When UVW from Compute Terrain or Tex Coords is selected, 3D world space coordinates as determined by the last Compute Terrain node or Tex Coords node are saved with the exported geometry. Retaining 3D world space coordinates can be useful in certain cases. For example, if the exported OBJ or FBX geometry was imported back into Terragen and further manipulations were desired, such as additional displacements or texture modifications.

    The Nearest Distance and Farthest Distance parameters allow you to export only the terrain within their limits. These values are based on the camera’s position and expressed in metres. The 3D Preview Location tool found under the View menu can be used to determine precise distances from the camera.

    Be sure to set the Filename to the location you wish to export the 3D mesh to.

    To access the Micro exporter online documentation click on the “?” button in the upper right of the Micro Exporter window.

    Mesh Quality and Level of Detail

    The level of detail, or quality, of the output mesh is controlled by the render node’s Image width, Image height, and Micropoly detail parameters. A mesh generated with the Image width and Image height values set to “1024” and the Micropoly detail value set to “1.0” would be practically identical to a mesh generated with the Image width and Image height vales at “2048” and the Micro poly detail value set to “0.5”, as would a mesh generated with the Image width and Image height values at “512” and the Micropoly detail value at “2.0”. By understanding this relationship, you can generate both low resolution geometry and high resolution geometry, depending on your needs.

    The OBJ and FBX files produced by the Micro exporter can be quite large and their polygon count may exceed the maximum allowed by the third party applications. We recommend testing the export process using lower Micropoly detail values to begin with.

    Image width and height values were 512 x 512 in all three meshes. Only the Micropoly detail value was changed.

    You can turn off or disable any render parameter that doesn’t directly contribute to the final mesh. This includes the Atmo/Cloud visible and Do Shadows checkboxes.

    The Anti-aliasing value can be set to “1” to reduce render times.

    In order to reduce render times we recommend using the Standard Renderer and not the Path Tracer.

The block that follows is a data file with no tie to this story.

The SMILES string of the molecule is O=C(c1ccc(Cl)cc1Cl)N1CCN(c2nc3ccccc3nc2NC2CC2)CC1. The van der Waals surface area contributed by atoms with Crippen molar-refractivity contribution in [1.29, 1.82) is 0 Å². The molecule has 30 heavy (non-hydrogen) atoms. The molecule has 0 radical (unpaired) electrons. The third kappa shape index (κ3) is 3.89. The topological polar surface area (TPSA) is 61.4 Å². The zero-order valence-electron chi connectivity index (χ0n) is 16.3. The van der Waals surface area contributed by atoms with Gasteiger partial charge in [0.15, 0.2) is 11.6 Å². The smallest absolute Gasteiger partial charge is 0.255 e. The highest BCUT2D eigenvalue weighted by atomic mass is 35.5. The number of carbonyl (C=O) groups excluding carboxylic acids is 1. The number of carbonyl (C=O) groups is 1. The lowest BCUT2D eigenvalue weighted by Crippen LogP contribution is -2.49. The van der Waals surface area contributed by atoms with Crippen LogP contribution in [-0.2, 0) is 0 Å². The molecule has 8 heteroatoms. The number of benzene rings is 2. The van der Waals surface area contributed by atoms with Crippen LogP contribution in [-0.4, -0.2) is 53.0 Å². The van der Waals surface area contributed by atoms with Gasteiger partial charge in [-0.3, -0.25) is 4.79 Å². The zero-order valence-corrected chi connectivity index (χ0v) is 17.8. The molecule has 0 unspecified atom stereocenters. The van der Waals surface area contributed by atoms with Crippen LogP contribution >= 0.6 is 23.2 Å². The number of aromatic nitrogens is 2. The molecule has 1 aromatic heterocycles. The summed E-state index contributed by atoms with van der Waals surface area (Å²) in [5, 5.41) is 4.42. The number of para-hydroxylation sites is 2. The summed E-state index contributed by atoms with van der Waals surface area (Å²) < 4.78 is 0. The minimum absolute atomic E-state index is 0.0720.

Pro-tip: When exporting geometry, you can decrease render times by unchecking the Surfaces visible checkbox. Be aware that the Render View’s RGB display will be black, which might be confusing. However, if you view the Render View’s Alpha display, you’ll see the buckets as they are being rendered, and filled with the alpha channel value as the render thread completes its task.

    The global illumination, or GI, settings can also be disabled as lighting will not contribute to the final mesh either. Click the GI Settings button to open its window and under the Prepass tab, set the Gi cache detail, GI sample quality, and GI blur radius to “0”. On the Image Pass tab uncheck the GI surface details checkbox.

    Text is displayed to the right of the Render to Disk button indicating the types of data which will be saved to disk. To start the process of rendering and exporting the terrain, simply click the button.

    Exporting Textures

    Now we can export images of the terrain that can be used as texture maps for the 3D mesh. While it’s possible to use one render node to save the 3D mesh and images at the same time, we recommend splitting these tasks across two render nodes. This way the render node may be optimized for each task. For example, you may wish to render the images at a higher resolution than the 3D mesh.

    To add a new Render node to the project, click the Add Renderer button at the top of the Render Node list.

    Render Layers

    One of the abilities of Render Layers is to enable you to save certain render elements as images, which comes in very handy for exporting texture maps. To assign a Render Layer to the render node, click the green “+” button to the right of the Render layer parameter and choose “Create new Render layer”. To open the Render Layer window, click on the same button and select “Go to Render Layer”. Alternatively, you can double click on the Render Layer node in the Node Network to open its window.